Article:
Gates Pushing Washington State's 'Tax-the-Rich' Measure

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The Los Angeles Times

Washington hasn't had a state income tax since 1933, but in a TV commercial that's also on the Web, Gates Sr. takes a plunge into a dunk tank, surrounded by kids having a wonderful time. Soaking wet, he says, "Some people say Initiative 1098 is about soaking the rich. But it's really about doing something for the next generation. You see, state cutbacks have put our kids at risk, and we can't just sit here and do nothing about it."

Of course, life's not that simple: not all the wealthy are in favor of being "soaked." Steve Ballmer, Microsoft's chief executive; Jeff Bezos, founder of Amazon.com; and John Nordstrom of the luxury department store chain are firmly against it, and spending big to have their say.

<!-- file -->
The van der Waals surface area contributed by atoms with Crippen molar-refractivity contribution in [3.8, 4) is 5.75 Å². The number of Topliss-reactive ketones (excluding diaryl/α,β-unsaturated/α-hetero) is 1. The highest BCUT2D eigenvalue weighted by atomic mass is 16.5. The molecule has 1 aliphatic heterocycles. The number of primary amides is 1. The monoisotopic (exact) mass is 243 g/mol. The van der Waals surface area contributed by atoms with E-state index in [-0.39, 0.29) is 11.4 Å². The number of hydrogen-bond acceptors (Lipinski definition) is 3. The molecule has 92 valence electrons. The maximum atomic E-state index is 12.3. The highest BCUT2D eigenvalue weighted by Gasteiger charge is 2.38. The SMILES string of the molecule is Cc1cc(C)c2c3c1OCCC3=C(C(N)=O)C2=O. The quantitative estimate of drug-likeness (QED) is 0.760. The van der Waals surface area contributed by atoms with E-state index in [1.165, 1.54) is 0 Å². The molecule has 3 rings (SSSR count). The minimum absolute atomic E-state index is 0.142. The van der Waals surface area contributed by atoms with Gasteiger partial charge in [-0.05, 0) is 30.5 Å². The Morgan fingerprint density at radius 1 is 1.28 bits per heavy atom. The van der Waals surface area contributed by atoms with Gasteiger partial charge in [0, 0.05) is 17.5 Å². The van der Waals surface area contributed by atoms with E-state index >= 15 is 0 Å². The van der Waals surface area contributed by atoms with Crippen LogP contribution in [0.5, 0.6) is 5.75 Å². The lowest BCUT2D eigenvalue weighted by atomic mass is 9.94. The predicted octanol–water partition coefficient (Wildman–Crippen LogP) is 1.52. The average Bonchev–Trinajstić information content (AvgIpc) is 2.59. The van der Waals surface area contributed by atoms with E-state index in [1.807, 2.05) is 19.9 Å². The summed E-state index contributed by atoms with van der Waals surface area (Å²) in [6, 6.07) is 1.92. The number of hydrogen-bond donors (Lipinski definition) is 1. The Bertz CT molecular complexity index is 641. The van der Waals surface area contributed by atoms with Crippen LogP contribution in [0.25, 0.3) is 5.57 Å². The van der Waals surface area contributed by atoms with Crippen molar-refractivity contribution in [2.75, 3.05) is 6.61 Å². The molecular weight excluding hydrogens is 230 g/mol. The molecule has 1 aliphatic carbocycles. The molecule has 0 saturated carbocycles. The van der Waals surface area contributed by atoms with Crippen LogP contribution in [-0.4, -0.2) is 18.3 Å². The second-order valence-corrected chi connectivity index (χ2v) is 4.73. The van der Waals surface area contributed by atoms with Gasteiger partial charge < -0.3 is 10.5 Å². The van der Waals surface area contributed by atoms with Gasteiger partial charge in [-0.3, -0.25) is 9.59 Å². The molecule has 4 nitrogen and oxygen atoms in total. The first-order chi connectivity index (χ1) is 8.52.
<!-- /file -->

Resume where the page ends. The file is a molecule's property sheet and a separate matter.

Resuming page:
The proposal is similar to President Barack Obama's; it would tax gross income above $200,000 for individuals and $400,000 for couples, and take the resulting $2 billion per year and sink it into health care and education. Small businesses and property owners would come in for a tax reduction.

Neighboring Oregon "easily" passed a 'tax-the-rich' law earlier in the year, and raised taxes for corporations, too. But Washington has used its income tax-free status to attract business, and some are crying foul.

The jury is still out, but Gates reminds people that the strategy has been around for a long time. And the small businesses that will benefit from the tax cuts attached to the measure are looking forward to a break.

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